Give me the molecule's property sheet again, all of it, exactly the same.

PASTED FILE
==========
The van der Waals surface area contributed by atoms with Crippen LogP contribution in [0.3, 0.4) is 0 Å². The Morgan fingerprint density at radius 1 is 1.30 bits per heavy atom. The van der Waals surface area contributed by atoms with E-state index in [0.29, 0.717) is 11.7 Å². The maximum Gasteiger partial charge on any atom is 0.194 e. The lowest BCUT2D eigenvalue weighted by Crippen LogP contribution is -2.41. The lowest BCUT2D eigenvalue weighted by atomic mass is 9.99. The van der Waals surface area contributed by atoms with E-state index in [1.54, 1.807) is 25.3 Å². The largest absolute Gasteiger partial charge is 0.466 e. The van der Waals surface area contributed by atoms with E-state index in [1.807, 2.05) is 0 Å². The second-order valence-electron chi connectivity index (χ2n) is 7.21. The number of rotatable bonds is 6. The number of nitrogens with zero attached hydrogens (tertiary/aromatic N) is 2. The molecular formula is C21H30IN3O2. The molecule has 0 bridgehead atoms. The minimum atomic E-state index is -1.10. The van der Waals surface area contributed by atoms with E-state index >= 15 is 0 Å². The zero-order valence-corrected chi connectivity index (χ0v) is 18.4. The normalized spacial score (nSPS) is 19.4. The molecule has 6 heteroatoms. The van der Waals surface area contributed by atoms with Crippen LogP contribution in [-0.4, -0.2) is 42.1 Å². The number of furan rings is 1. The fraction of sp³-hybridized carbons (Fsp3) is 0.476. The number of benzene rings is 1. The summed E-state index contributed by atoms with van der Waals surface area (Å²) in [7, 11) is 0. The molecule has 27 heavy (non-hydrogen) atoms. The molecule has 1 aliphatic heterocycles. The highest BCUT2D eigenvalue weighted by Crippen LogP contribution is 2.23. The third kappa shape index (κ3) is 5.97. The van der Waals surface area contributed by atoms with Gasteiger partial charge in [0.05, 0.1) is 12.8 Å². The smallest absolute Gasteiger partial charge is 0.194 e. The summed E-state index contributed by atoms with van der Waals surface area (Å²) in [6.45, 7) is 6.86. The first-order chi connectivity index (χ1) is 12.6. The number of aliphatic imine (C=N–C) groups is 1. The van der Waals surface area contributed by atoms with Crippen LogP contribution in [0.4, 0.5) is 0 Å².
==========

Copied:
The van der Waals surface area contributed by atoms with Crippen LogP contribution in [0.3, 0.4) is 0 Å². The Morgan fingerprint density at radius 1 is 1.30 bits per heavy atom. The van der Waals surface area contributed by atoms with E-state index in [0.29, 0.717) is 11.7 Å². The maximum Gasteiger partial charge on any atom is 0.194 e. The lowest BCUT2D eigenvalue weighted by Crippen LogP contribution is -2.41. The lowest BCUT2D eigenvalue weighted by atomic mass is 9.99. The van der Waals surface area contributed by atoms with E-state index in [1.54, 1.807) is 25.3 Å². The largest absolute Gasteiger partial charge is 0.466 e. The van der Waals surface area contributed by atoms with E-state index in [1.807, 2.05) is 0 Å². The second-order valence-electron chi connectivity index (χ2n) is 7.21. The number of rotatable bonds is 6. The number of nitrogens with zero attached hydrogens (tertiary/aromatic N) is 2. The molecular formula is C21H30IN3O2. The molecule has 0 bridgehead atoms. The minimum atomic E-state index is -1.10. The van der Waals surface area contributed by atoms with E-state index >= 15 is 0 Å². The zero-order valence-corrected chi connectivity index (χ0v) is 18.4. The normalized spacial score (nSPS) is 19.4. The molecule has 6 heteroatoms. The van der Waals surface area contributed by atoms with Crippen LogP contribution in [-0.4, -0.2) is 42.1 Å². The number of furan rings is 1. The fraction of sp³-hybridized carbons (Fsp3) is 0.476. The number of benzene rings is 1. The summed E-state index contributed by atoms with van der Waals surface area (Å²) in [7, 11) is 0. The molecule has 27 heavy (non-hydrogen) atoms. The molecule has 1 aliphatic heterocycles. The highest BCUT2D eigenvalue weighted by Crippen LogP contribution is 2.23. The third kappa shape index (κ3) is 5.97. The van der Waals surface area contributed by atoms with Gasteiger partial charge in [0.05, 0.1) is 12.8 Å². The smallest absolute Gasteiger partial charge is 0.194 e. The summed E-state index contributed by atoms with van der Waals surface area (Å²) in [6.45, 7) is 6.86. The first-order chi connectivity index (χ1) is 12.6. The number of aliphatic imine (C=N–C) groups is 1. The van der Waals surface area contributed by atoms with Crippen LogP contribution in [0.4, 0.5) is 0 Å².